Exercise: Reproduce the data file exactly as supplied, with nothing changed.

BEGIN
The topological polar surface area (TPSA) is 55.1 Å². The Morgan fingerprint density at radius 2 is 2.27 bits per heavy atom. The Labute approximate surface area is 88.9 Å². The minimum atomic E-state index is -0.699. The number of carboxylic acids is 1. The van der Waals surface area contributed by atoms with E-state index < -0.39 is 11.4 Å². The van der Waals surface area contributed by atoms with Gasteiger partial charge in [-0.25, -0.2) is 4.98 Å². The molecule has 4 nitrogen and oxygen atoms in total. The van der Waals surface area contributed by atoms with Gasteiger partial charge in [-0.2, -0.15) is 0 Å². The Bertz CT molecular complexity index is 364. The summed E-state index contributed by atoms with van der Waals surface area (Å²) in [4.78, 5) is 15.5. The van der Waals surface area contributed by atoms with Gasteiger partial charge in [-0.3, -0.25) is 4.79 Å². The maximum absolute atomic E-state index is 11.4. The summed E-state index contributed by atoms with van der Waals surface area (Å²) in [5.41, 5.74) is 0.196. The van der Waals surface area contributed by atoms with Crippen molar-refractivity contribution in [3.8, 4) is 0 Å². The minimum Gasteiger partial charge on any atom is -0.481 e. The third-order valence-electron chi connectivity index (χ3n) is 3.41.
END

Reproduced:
The topological polar surface area (TPSA) is 55.1 Å². The Morgan fingerprint density at radius 2 is 2.27 bits per heavy atom. The Labute approximate surface area is 88.9 Å². The minimum atomic E-state index is -0.699. The number of carboxylic acids is 1. The van der Waals surface area contributed by atoms with E-state index < -0.39 is 11.4 Å². The van der Waals surface area contributed by atoms with Gasteiger partial charge in [-0.25, -0.2) is 4.98 Å². The molecule has 4 nitrogen and oxygen atoms in total. The van der Waals surface area contributed by atoms with Gasteiger partial charge in [-0.2, -0.15) is 0 Å². The Bertz CT molecular complexity index is 364. The summed E-state index contributed by atoms with van der Waals surface area (Å²) in [4.78, 5) is 15.5. The van der Waals surface area contributed by atoms with Gasteiger partial charge in [-0.3, -0.25) is 4.79 Å². The maximum absolute atomic E-state index is 11.4. The summed E-state index contributed by atoms with van der Waals surface area (Å²) in [5.41, 5.74) is 0.196. The van der Waals surface area contributed by atoms with Crippen molar-refractivity contribution in [3.8, 4) is 0 Å². The minimum Gasteiger partial charge on any atom is -0.481 e. The third-order valence-electron chi connectivity index (χ3n) is 3.41.